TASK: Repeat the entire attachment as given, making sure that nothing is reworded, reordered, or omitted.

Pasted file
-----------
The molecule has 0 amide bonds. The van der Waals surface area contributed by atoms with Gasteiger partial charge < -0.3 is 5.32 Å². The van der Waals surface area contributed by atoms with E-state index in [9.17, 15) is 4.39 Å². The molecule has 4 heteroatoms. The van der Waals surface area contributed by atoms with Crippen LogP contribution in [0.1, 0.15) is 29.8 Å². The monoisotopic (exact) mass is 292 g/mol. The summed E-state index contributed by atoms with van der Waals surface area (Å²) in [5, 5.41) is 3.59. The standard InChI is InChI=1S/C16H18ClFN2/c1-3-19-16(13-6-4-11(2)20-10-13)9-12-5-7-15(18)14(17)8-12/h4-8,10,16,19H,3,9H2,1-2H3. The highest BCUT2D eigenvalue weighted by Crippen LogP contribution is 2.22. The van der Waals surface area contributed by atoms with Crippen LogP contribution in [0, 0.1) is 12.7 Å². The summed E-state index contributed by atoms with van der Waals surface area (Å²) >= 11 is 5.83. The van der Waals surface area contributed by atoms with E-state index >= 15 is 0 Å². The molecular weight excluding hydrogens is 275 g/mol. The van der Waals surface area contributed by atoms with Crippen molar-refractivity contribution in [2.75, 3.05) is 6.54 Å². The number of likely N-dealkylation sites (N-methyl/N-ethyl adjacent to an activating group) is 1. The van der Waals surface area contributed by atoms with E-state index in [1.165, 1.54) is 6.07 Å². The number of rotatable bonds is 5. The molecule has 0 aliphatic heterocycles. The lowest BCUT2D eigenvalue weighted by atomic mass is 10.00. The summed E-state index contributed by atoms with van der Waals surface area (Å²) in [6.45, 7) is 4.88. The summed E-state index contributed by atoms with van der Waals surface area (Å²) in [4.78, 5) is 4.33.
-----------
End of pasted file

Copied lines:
The molecule has 0 amide bonds. The van der Waals surface area contributed by atoms with Gasteiger partial charge < -0.3 is 5.32 Å². The van der Waals surface area contributed by atoms with E-state index in [9.17, 15) is 4.39 Å². The molecule has 4 heteroatoms. The van der Waals surface area contributed by atoms with Crippen LogP contribution in [0.1, 0.15) is 29.8 Å². The monoisotopic (exact) mass is 292 g/mol. The summed E-state index contributed by atoms with van der Waals surface area (Å²) in [5, 5.41) is 3.59. The standard InChI is InChI=1S/C16H18ClFN2/c1-3-19-16(13-6-4-11(2)20-10-13)9-12-5-7-15(18)14(17)8-12/h4-8,10,16,19H,3,9H2,1-2H3. The highest BCUT2D eigenvalue weighted by Crippen LogP contribution is 2.22. The van der Waals surface area contributed by atoms with Crippen LogP contribution in [0, 0.1) is 12.7 Å². The summed E-state index contributed by atoms with van der Waals surface area (Å²) >= 11 is 5.83. The van der Waals surface area contributed by atoms with E-state index >= 15 is 0 Å². The molecular weight excluding hydrogens is 275 g/mol. The van der Waals surface area contributed by atoms with Crippen molar-refractivity contribution in [2.75, 3.05) is 6.54 Å². The number of likely N-dealkylation sites (N-methyl/N-ethyl adjacent to an activating group) is 1. The van der Waals surface area contributed by atoms with E-state index in [1.165, 1.54) is 6.07 Å². The number of rotatable bonds is 5. The molecule has 0 aliphatic heterocycles. The lowest BCUT2D eigenvalue weighted by atomic mass is 10.00. The summed E-state index contributed by atoms with van der Waals surface area (Å²) in [6.45, 7) is 4.88. The summed E-state index contributed by atoms with van der Waals surface area (Å²) in [4.78, 5) is 4.33.